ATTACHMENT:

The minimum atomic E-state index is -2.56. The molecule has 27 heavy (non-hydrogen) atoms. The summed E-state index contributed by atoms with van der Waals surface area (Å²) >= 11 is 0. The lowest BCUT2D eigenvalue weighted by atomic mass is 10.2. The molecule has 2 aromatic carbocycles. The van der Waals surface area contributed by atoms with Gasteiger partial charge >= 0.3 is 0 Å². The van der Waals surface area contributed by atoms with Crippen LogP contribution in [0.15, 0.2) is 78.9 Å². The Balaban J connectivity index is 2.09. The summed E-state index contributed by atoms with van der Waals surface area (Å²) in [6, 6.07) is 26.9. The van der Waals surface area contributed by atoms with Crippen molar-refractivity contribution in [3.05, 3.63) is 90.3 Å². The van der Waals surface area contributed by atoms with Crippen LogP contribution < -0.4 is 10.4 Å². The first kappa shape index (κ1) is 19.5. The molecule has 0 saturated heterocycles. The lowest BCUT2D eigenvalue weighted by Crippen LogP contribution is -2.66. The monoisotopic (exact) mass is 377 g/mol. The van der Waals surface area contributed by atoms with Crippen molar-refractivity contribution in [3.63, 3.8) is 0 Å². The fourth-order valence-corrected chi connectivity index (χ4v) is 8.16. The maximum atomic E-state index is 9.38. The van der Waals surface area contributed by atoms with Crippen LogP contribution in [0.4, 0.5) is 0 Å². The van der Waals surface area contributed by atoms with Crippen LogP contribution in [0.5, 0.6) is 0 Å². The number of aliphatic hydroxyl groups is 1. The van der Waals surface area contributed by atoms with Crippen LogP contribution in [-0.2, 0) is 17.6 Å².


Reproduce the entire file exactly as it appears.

The minimum atomic E-state index is -2.56. The molecule has 27 heavy (non-hydrogen) atoms. The summed E-state index contributed by atoms with van der Waals surface area (Å²) >= 11 is 0. The lowest BCUT2D eigenvalue weighted by atomic mass is 10.2. The molecule has 2 aromatic carbocycles. The van der Waals surface area contributed by atoms with Gasteiger partial charge >= 0.3 is 0 Å². The van der Waals surface area contributed by atoms with Crippen LogP contribution in [0.15, 0.2) is 78.9 Å². The Balaban J connectivity index is 2.09. The summed E-state index contributed by atoms with van der Waals surface area (Å²) in [6, 6.07) is 26.9. The van der Waals surface area contributed by atoms with Crippen molar-refractivity contribution in [3.05, 3.63) is 90.3 Å². The van der Waals surface area contributed by atoms with Crippen LogP contribution < -0.4 is 10.4 Å². The first kappa shape index (κ1) is 19.5. The molecule has 0 saturated heterocycles. The lowest BCUT2D eigenvalue weighted by Crippen LogP contribution is -2.66. The monoisotopic (exact) mass is 377 g/mol. The van der Waals surface area contributed by atoms with Crippen molar-refractivity contribution in [3.63, 3.8) is 0 Å². The fourth-order valence-corrected chi connectivity index (χ4v) is 8.16. The maximum atomic E-state index is 9.38. The van der Waals surface area contributed by atoms with Crippen LogP contribution in [0.4, 0.5) is 0 Å². The van der Waals surface area contributed by atoms with Crippen LogP contribution in [0.5, 0.6) is 0 Å². The number of aliphatic hydroxyl groups is 1. The van der Waals surface area contributed by atoms with Crippen LogP contribution in [-0.2, 0) is 17.6 Å².